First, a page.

Stroke survivor’s urgent message on men’s health
Father-of-two Stewart Greig was on his way to say good morning to his children in November 2020 when he quickly realised something bad was happening to him.
“There was a weird pinging sound in my ear. I then sat on couch and realised I had no control of my shoulders and arms and then I couldn’t talk. It was like my mouth was glued shut.”
The then-forty-year-old was having a stroke in front of his kids, but Stewart recognised the F.A.S.T signs (Facial droop, inability to lift Arms, slurred Speech and Time is critical) and signalled to his wife to call an ambulance.
That urgent triple 000 call saved his life and now, in National Men’s Health Week, Stewart is urging other young men to put their health first and learn the risks and signs of stroke.
“Knowing the signs may save your life, just as it did mine.”
In Stewart’s case a blood clot in his leg travelled through a hole in his heart and to his brain. But his fast action meant life-saving emergency medical treatment came within the hour.
Stroke is one of Australia’s biggest killers. It kills more men than prostate cancer.
According to Stroke Foundation’s most recent awareness survey, fewer men than women can recall the most common signs of stroke. The survey also shows that fewer men than women realise high blood pressure, smoking and high cholesterol are key risk factors of stroke.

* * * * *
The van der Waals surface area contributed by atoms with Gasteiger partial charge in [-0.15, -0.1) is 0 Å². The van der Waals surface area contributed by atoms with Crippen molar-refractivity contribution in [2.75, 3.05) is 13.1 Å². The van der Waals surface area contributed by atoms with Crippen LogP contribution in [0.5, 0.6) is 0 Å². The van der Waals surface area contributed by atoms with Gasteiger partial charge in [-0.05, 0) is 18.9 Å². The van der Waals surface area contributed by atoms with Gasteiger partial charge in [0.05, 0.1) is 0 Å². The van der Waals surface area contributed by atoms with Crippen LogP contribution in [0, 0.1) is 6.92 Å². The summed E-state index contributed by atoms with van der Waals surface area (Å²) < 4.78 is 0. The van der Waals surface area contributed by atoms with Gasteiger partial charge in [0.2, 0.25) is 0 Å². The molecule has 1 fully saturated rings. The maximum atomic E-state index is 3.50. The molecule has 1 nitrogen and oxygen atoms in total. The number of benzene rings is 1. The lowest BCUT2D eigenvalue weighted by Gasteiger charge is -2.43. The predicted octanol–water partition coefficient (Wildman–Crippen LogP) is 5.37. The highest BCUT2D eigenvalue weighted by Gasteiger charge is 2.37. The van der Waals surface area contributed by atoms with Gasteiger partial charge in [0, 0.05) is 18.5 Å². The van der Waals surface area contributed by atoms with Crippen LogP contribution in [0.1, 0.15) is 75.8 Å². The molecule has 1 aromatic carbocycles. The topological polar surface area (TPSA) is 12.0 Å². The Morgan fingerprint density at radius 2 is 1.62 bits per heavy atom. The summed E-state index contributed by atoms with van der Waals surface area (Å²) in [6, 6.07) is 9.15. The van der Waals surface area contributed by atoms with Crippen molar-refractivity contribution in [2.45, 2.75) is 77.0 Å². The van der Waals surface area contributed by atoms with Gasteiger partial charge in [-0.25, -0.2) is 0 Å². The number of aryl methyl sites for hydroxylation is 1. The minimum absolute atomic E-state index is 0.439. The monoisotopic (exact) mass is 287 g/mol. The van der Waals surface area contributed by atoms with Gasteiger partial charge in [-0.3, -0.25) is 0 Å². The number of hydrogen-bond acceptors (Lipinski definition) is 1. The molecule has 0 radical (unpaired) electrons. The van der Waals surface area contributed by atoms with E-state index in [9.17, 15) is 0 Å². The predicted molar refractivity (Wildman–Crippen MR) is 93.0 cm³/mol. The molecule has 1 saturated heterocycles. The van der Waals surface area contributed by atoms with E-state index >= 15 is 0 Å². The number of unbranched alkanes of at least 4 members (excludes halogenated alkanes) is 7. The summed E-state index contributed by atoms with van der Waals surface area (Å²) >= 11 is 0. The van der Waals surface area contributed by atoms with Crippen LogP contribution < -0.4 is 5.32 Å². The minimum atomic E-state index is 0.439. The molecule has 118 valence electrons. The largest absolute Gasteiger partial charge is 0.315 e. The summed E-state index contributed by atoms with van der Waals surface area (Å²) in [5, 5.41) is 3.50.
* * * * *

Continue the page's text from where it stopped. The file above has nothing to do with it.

“Make health a priority and think of your family and how you want to be around and be stronger for longer,” Stewart says.
“Don’t rely on Doctor Google. Go to the actual doctor and ask the questions. Go regularly.”
Stroke Foundation Chief Executive Officer Sharon McGowan says regular check-ups should not be delayed.
“No matter how much of a big, tough Aussie bloke you are, stroke does not discriminate,” she says.
“The good news is that 80 per cent of strokes are preventable so you can make a difference. Seeing your GP regularly and checking for risk factors like high blood pressure, high cholesterol and diabetes is the best way to ensure they’re identified early and can be addressed before a stroke strikes.”